The decision whether to invest in pre-tax versus after-tax retirement plans is often a complicated one. At the end of that day it all comes down to taxes. Will you be better of paying taxes on the money now or in the future? To this question we say it all depends on your personal tax situation.
What are the different plan options under each?
Examples of pre-tax options are traditional IRAs, 401(k) plans, SIMPLE IRAs, and SEP plans. Examples of after-tax options are Roth IRAs and Roth 401(k) plans. In both plan options earnings are either tax free or only taxable upon withdrawal in retirement so there are not current tax implications on earnings like with brokerage accounts. Keep in mind that tax-deferred (paying taxes when money is withdrawn in retirement) is not the same as tax free. Regardless of the plan chosen or offered, it is important to know the benefits of both pre-tax and after-tax contributions to retirement plans.
· Tax savings happen now. For each dollar that is put into the plan you will save a percentage based on your Federal and state tax rates on your individual income tax return. For example, for an individual in the 15% tax bracket for Federal and 5.8% for NC they will save $2,080 on a $10,000 pre-tax retirement contribution.
· Contributions are taxed at a lower rate in retirement. Typically employment years are when taxable income is going to be the highest. The idea is to save money at the higher rate now and pay taxes on withdrawal at a lower retirement rate in the future. This benefit greatly depends on where you expect income tax rates to be in the future.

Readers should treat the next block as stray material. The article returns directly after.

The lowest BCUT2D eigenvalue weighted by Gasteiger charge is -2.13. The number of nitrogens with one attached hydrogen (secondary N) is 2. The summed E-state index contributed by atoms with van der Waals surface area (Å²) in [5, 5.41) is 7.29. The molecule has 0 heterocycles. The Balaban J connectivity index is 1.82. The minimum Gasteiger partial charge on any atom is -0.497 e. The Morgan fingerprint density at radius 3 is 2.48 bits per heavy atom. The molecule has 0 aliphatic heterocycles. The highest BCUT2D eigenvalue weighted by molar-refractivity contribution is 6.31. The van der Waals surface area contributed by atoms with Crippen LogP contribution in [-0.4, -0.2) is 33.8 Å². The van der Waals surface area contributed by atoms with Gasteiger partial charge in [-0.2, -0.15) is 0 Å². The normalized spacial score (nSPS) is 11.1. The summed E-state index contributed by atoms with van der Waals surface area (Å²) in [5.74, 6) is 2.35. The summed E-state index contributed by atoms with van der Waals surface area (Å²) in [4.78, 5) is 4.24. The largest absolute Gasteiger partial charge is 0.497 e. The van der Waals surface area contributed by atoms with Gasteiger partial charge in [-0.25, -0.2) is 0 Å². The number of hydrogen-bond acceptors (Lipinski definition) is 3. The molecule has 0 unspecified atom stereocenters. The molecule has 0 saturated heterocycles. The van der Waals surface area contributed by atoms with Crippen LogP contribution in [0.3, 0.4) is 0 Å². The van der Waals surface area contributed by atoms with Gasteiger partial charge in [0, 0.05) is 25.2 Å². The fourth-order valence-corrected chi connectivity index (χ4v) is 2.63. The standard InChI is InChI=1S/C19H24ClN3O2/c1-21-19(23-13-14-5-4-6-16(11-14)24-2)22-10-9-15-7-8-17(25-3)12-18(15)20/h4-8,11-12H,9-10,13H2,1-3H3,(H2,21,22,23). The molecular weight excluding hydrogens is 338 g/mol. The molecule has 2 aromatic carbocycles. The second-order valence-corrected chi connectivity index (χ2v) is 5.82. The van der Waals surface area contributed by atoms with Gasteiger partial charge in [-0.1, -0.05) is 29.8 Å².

· Tax-free income comes out in retirement. Not only do the contributions come out tax free, but the earnings do as well! With pre-tax contributions the earnings are taxed when pulled out at retirement.
· Penalty free withdrawals are allowed on contributions. In the event of a life emergency and retirement funds need to be used, the contributions can be pulled out tax and penalty free. Taxes and the 10% early withdrawal penalty apply only on the earnings unless used for: first-time home purchase up to $10,000, higher education expenses, disability, death, back taxes, and unreimbursed medical expenses that exceed 10% of adjusted gross income
· No required minimum distributions and you can contribute after age 70 ½ as long as you are working.
· Income limitations for the Roth IRA can be circumvented by first making a traditional IRA contribution in any given tax year and then converted to a Roth. This can be complicated so we suggest working with a financial advisor to make these types of conversions.
After-tax or Roth contributions may seem like the better option due to the benefits above. However, the majority of employers are only offering pre-tax plans. If your employer only offers a pre-tax option with a matching provision then your choice is made easier. However, it is important to understand the tax effects of both types of plans to properly prepare for your retirement future!